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Prizm Basketball NFT Blockchain: Hit Or Miss?

There has been a steady stream of NFT sports memorabilia releases this year. However, they have met with decidedly mixed results. In this article, we will try to figure out if the 2020-21 Prizm Basketball NFT Blockchain will take off or not.

Panini isn’t new to the NFT game. They have been dabbling in high-end Blockchain products since 2020. However, the Italian card giant’s announcement of a Prizm line of NFT is different. It is their first pack-based NFT product and will have a lower price point.

Panini Announces Prizm NFT’s

Panini announced its new Prizm-based line on June 9, 2021. The official announcement read, “All cards in the set will be housed in the longstanding Panini NFT Blockchain platform that began in January 2020.

Panini envisions the brand as an affordable NFT line. The pricing will contrast with their expensive existing offerings. As their press release explained, “The pack-offering format allows Panini America to expand its NFT portfolio while offering collectors an opportunity to enter the marketplace in a more affordable manner.”

Previous Panini NFT’s were based on high-end products (Picture taken from Panini America).

The Panini Prizm Brand

As we all know, Top Shot is the big player in the basketball NFT market. However, Panini is banking on the popularity of its Prizm brand to catapult them over the competition.

Is that a realistic expectation? Well, let’s examine the strength of that brand.

In the late 1990s, the Topps chrome cards were the go-to NBA brand for rookie cards. However, the American company lost its contract with the professional basketball league to Panini in 2009.

Panini invested a ton of cash (amount unknown) into gaining those rights but could not fully capitalize on the opportunity in its first few years. In addition, many American collectors were distrustful of Panini’s reputation as a European sticker producer and were unimpressed with the early offerings.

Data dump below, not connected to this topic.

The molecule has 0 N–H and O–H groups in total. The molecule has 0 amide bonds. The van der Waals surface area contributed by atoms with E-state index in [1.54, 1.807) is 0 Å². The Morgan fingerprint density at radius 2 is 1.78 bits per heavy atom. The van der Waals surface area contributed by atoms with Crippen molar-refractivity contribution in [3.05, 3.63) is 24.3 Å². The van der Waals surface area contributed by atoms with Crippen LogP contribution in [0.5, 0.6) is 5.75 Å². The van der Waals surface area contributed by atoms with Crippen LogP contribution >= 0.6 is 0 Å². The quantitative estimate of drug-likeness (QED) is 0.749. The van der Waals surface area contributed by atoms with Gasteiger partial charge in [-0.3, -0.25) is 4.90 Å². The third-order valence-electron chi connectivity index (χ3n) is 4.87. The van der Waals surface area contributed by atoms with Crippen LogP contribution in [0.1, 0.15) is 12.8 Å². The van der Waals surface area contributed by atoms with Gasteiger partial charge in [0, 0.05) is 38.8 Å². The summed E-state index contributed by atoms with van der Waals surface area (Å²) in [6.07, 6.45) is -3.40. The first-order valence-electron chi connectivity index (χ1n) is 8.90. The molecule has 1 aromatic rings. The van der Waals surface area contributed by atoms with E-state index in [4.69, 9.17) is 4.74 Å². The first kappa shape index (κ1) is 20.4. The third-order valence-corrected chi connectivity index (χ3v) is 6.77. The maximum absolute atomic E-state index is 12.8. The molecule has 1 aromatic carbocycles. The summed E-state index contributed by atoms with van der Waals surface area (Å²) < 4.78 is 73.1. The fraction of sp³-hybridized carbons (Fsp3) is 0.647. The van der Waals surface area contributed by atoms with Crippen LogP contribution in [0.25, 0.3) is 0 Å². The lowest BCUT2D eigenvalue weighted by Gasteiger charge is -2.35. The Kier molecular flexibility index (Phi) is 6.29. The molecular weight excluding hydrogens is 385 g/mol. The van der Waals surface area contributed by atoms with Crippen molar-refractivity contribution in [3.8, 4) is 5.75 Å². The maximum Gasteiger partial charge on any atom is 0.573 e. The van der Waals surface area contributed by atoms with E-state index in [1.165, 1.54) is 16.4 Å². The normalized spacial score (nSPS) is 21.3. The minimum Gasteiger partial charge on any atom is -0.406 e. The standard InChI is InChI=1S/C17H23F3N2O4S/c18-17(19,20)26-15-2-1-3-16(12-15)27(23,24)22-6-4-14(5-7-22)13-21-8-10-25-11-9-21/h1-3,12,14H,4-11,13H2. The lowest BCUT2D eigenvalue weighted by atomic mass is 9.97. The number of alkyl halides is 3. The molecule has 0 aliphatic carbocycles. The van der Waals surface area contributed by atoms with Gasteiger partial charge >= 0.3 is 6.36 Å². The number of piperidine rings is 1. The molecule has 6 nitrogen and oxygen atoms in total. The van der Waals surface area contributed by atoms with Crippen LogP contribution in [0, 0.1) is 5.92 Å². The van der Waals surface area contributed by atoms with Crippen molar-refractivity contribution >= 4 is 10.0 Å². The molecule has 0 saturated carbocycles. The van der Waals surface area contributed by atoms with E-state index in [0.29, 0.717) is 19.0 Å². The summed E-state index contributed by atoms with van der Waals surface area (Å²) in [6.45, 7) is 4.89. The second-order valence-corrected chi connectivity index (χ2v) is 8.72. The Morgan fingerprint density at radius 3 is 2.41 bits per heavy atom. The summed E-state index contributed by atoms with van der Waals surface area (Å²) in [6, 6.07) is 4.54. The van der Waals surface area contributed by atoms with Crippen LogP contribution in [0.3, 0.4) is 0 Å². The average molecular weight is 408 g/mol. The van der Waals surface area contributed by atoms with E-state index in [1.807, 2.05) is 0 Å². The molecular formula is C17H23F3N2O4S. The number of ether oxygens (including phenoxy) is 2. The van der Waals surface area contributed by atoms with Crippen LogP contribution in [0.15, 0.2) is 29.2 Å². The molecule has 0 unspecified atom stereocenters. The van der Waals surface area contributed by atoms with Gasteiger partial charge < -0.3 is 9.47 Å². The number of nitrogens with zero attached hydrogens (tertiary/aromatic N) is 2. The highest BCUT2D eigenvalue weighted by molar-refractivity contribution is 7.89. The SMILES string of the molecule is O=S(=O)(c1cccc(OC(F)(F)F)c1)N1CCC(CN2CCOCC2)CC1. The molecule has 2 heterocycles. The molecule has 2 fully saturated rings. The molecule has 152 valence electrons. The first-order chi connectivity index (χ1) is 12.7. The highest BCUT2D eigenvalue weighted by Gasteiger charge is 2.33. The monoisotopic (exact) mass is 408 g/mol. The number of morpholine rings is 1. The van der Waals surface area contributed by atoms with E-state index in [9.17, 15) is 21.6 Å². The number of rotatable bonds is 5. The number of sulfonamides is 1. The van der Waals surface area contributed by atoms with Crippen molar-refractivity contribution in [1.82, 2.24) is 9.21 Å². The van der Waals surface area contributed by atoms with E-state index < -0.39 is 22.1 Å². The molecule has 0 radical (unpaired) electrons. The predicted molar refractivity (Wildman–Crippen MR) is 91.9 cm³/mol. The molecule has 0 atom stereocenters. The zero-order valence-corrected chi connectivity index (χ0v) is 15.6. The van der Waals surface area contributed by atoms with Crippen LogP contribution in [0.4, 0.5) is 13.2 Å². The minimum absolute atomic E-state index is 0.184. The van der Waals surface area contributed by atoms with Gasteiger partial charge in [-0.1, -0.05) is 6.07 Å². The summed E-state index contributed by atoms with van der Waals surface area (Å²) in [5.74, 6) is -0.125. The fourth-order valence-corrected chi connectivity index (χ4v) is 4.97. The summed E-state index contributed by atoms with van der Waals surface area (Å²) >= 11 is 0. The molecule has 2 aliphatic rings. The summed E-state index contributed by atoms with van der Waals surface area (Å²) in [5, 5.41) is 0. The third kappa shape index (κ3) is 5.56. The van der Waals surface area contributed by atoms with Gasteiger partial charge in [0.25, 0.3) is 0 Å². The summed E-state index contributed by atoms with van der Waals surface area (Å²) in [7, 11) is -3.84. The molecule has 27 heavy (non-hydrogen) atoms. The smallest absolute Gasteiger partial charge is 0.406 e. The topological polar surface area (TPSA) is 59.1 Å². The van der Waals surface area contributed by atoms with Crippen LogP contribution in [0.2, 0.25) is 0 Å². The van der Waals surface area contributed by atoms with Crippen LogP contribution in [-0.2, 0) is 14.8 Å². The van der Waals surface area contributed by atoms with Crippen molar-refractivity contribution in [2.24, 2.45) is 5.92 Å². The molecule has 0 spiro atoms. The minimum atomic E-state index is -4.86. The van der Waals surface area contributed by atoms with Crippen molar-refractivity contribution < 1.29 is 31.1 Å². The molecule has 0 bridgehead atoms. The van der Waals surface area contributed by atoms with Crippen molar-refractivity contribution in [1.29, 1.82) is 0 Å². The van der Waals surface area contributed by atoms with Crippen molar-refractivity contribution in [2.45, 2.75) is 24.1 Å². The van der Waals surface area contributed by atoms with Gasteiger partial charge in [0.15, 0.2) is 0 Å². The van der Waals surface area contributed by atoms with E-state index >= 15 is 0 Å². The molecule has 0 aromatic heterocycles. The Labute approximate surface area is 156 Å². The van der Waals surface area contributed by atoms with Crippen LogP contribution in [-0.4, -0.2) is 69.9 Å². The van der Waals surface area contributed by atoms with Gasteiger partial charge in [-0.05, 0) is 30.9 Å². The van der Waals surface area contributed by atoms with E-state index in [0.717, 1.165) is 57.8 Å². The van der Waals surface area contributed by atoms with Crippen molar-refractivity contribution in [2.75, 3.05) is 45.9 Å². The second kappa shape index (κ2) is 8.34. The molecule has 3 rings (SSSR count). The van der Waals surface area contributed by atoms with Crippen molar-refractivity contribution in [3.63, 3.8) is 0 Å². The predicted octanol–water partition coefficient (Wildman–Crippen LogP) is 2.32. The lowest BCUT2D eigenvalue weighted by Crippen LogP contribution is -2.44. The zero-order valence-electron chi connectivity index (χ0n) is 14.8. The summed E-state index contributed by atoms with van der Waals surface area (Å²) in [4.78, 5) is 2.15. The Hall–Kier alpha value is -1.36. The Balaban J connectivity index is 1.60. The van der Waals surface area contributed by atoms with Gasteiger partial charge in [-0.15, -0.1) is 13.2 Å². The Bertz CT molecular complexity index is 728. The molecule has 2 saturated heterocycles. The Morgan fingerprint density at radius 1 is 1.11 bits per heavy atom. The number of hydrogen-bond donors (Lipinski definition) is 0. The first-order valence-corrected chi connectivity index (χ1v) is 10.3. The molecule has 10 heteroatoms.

The company first released the Prizm series in 2012-2013. It was well-received. However, it was not as popular as their Topps predecessors and generally fetched lower values.

The introduction of the glossy Prizm cards was the key to their domination of the NBA market. In particular, the 2015-2016 release with its popular Ben Simmons Silver Prizms saw them emerge as the go-to cards for the sport.

Prizm cards are the main NBA rookie cards and tend to have the most secondary value. The card boom, which started in 2020, saw Prizm prices skyrocket. Prizm blaster boxes experienced a 1400% price increase from 2019 to 2020.

The Prizm has been the go-to NBA rookie card for years (picture taken from ClutchPoints).

Is the Prizm Brand In Decline?

One of the secrets of the success of Prizm was its proximity to the Topps Chrome cards that collectors found comfortingly familiar. Unfortunately, however, most collectors got into the hobby after the Topps Chrome NBA era. So that advantage is eroding.

Over the last few years many collectors have expressed a preference for the Optic cards over their Prizm equivalents. Their attractive ‘rated rookie’ cards are certainly aesthetically pleasing and could very well be more valuable in the long term. To me, there is no competition. The Optic cards are far more appealing.

Therefore, there is some concern that Prizm is a format in decline. Unfortunately, that does not bode well for the NFT release.

Optic has been rising in popularity and may be poised to take over (picture taken from Amazon).

Existing Panini and Topps NFT Lines

Panini has had a Blockchain line of NFT collectibles available since January 6, 2020. That year they launched the National Treasures Collection.

The concept was somewhat different from the new release. While collectors owned the card through Blockchain, they received a physical version of it after purchase. In addition, Panini sells the cards through an auction rather than bought in packs.

These products have not taken off. A card retailer accurately told CNBC that the release has “niche popularity.” That is not a compliment.

Panini’s rivals at Topps have also been unable to gain momentum off their NFT release based on their flagship series. While they sold out the first release of packs, collectors have been decidedly unimpressed, and there is a definite lack of enthusiasm around the MLB release.